From my perspective taxes support every aspect of our govt. (police, fire, schools, etc). SE individuals are benefiting from ALL of the tax funded programs, so they should pay to support them.

  7. When you think about it, Social Security actually does seem to be a ponzi scheme. I recognized that when I first started working and made sure that I saved for a comfortable retirement. Unfortunately, when you’re young and healthy, you may forget to consider, as I did, that a “comfortable retirement” would have to include a substantial amount ($1000 – $2000 per month right now) for health insurance premiums you’ll pay when you’re old and a little sickly, sans Medicare. Even something as controllable as late onset diabetes can put you into a high-risk insurance bracket at a time when you absolutely need health insurance coverage to keep a long hospital stay (or course of chemotherapy) from wiping out your retirement savings.

    Until we fix our healthcare problems in this country, I would have to say that no one employed in the private sector, including the self-employed, should be opting out of Social Security. It stinks, but it’s all we got.

  8. Nope, but social security should be revamped to be more like a cash balance pension plan. Much as I’d like to opt out and invest the funds myself, I’d be satisfied to receive, say, a T-bill rate of return and a guarantee to receive back all I pay in plus interest at the t-bill rate. That’d certainly beat the negative rate most of us under 50 are sure to see. Congress has no room to blame Madoff for anything as long as they and AARP keep perpetuating this ponzi scheme.

    There’s nothing complex about SE tax, anyone smart enough to generate a profit on Sch C can certainly figure out the SE tax. Geithner in particular has no excuse, and while I’d generally thought he was a good candidate prior to this, this is a pretty glaring error for someone in his position to have made. OTOH, I wouldn’t have paid up for the closed years.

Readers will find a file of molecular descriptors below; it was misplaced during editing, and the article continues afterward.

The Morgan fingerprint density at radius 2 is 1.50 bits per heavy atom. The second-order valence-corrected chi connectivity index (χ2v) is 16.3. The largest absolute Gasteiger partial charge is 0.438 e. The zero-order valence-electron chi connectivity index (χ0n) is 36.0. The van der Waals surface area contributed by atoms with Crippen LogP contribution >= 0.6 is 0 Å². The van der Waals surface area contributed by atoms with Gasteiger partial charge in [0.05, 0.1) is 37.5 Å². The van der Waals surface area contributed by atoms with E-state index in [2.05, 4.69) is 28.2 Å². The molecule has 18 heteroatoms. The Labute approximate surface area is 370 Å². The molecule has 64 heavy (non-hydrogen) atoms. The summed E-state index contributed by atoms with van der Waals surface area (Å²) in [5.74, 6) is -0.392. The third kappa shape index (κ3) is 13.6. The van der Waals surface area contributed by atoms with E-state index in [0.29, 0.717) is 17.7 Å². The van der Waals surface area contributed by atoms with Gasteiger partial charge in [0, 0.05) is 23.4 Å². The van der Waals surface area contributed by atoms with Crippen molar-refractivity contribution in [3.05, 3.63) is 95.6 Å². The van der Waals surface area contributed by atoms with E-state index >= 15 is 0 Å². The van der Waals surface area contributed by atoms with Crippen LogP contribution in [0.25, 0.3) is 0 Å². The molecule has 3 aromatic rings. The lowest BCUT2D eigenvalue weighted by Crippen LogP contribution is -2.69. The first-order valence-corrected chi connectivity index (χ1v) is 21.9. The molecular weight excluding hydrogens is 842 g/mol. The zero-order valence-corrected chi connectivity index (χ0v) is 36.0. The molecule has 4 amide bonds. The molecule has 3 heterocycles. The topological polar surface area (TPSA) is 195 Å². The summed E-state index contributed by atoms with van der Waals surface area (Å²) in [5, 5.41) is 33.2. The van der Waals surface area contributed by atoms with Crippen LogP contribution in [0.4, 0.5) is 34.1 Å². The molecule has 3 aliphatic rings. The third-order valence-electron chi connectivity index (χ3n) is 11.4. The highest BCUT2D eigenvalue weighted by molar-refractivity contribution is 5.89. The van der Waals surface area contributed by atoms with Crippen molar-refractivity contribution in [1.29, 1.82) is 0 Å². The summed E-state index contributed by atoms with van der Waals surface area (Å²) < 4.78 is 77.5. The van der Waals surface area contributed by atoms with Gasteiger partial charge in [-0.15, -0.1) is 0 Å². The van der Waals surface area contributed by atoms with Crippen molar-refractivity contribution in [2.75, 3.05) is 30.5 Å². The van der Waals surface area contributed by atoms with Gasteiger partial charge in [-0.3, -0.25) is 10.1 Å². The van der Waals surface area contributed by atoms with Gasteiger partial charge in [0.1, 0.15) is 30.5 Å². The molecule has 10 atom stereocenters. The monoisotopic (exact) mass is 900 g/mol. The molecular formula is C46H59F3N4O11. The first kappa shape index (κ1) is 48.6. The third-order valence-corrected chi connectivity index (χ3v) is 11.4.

9. So the IRS audited him, found some problems and he just “forgot” to tell them he did the same thing in previous years that the IRS didn’t find? While I know we don’t have to self incriminate ourselves and most of us would not be dumb enough to do that this is a rather special case – because this guy is going to be in charge of the agency that considers us all “stakeholders”. Stakeholders would act in the best interest of the other stakeholders, not necessarily in their own best interest. And this guy acted in his own best interest. This guy may have the best credentials in the world but with others running around, such as Larry Summers, why would we pick someone with these problems?

    As to opting out of SS – SS is not “like” a Ponzi scheme, it IS a Ponzi scheme. And just like Mr. Ponzi’s empire it will come crashing down. The primary difference is that Mr. Ponzi was just a day or so away from being able to pay everyone what they had coming to them – but the government “saved” the people from Mr. Ponzi by taking all the money. (It is very interesting and revealing to read the several books and articles about Mr. Ponzi.) SS however is not a day or so away from being able to pay everyone it owes – it will never, never, never, never be able to do so. And as more and more of us reach the magic age of 65 SS and Medicare will just go further in the hole until some future Congress has to bite the bullet. And in the meantime folks, such as some of those that contributed to this post are still looking off into the sunset worrying about 20-25 years down the road when they will retire and what their SS benefits will be. Folks, it won’t be here! Of course I probably won’t be either so if I am wrong so what? But the other side of the coin is this – if everyone who wanted to opt out of SS the government would go broke – or broker – and in a hellava hurry too. And probably 95% of those folks that opt out would not put up one dime for the future. So then the next generation (or perhaps the one after that) would be penniless and then they would need a “bailout”. We are being led down a rose pathway and when we get to the end we will not find the roses but we sure will find the thorns. But every month, right now, SS deposits money in my account, my housekeeper splits it among my kids retirement accounts so, in a way, at least the kids are being paid back what the government is taking from them every month from their paychecks. I just cannot figure out how the government can keep doing it. But as long as they do, what the heck, I’m happy about it and my kids are happy about it and their Mother would have been happy about it. Nah, she would have kept the money.